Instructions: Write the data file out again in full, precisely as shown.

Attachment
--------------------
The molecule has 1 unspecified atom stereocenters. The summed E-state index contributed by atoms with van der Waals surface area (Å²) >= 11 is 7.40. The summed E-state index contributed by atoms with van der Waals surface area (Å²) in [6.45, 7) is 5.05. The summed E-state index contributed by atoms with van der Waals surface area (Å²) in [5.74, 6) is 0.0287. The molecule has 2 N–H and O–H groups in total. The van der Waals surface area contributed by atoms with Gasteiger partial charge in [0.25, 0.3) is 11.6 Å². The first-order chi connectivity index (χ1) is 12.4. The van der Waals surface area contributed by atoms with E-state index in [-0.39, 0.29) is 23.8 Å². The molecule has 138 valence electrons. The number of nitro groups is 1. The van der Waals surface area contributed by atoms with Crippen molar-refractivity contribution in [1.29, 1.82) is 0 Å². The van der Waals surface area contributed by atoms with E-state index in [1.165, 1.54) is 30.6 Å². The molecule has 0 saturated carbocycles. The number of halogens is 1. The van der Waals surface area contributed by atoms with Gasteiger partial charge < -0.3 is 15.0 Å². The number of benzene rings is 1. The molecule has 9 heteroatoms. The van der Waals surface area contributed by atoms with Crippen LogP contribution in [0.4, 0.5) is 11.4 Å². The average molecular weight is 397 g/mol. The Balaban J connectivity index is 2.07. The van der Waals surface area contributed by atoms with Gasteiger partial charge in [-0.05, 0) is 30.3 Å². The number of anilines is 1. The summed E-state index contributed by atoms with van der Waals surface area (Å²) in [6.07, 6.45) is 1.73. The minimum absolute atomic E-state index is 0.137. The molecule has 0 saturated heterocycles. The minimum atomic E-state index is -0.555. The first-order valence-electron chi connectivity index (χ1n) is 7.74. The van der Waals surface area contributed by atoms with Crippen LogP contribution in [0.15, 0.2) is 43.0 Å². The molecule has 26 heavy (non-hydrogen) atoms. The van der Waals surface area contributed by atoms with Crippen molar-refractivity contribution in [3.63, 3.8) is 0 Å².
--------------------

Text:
The molecule has 1 unspecified atom stereocenters. The summed E-state index contributed by atoms with van der Waals surface area (Å²) >= 11 is 7.40. The summed E-state index contributed by atoms with van der Waals surface area (Å²) in [6.45, 7) is 5.05. The summed E-state index contributed by atoms with van der Waals surface area (Å²) in [5.74, 6) is 0.0287. The molecule has 2 N–H and O–H groups in total. The van der Waals surface area contributed by atoms with Gasteiger partial charge in [0.25, 0.3) is 11.6 Å². The first-order chi connectivity index (χ1) is 12.4. The van der Waals surface area contributed by atoms with E-state index in [-0.39, 0.29) is 23.8 Å². The molecule has 138 valence electrons. The number of nitro groups is 1. The van der Waals surface area contributed by atoms with Crippen molar-refractivity contribution in [1.29, 1.82) is 0 Å². The van der Waals surface area contributed by atoms with E-state index in [1.165, 1.54) is 30.6 Å². The molecule has 0 saturated carbocycles. The number of halogens is 1. The van der Waals surface area contributed by atoms with Gasteiger partial charge < -0.3 is 15.0 Å². The number of benzene rings is 1. The molecule has 9 heteroatoms. The van der Waals surface area contributed by atoms with Crippen LogP contribution in [0.4, 0.5) is 11.4 Å². The average molecular weight is 397 g/mol. The Balaban J connectivity index is 2.07. The van der Waals surface area contributed by atoms with Gasteiger partial charge in [-0.05, 0) is 30.3 Å². The number of anilines is 1. The summed E-state index contributed by atoms with van der Waals surface area (Å²) in [6.07, 6.45) is 1.73. The minimum absolute atomic E-state index is 0.137. The molecule has 0 saturated heterocycles. The minimum atomic E-state index is -0.555. The first-order valence-electron chi connectivity index (χ1n) is 7.74. The van der Waals surface area contributed by atoms with Crippen LogP contribution in [0.15, 0.2) is 43.0 Å². The molecule has 26 heavy (non-hydrogen) atoms. The van der Waals surface area contributed by atoms with Crippen molar-refractivity contribution in [3.63, 3.8) is 0 Å².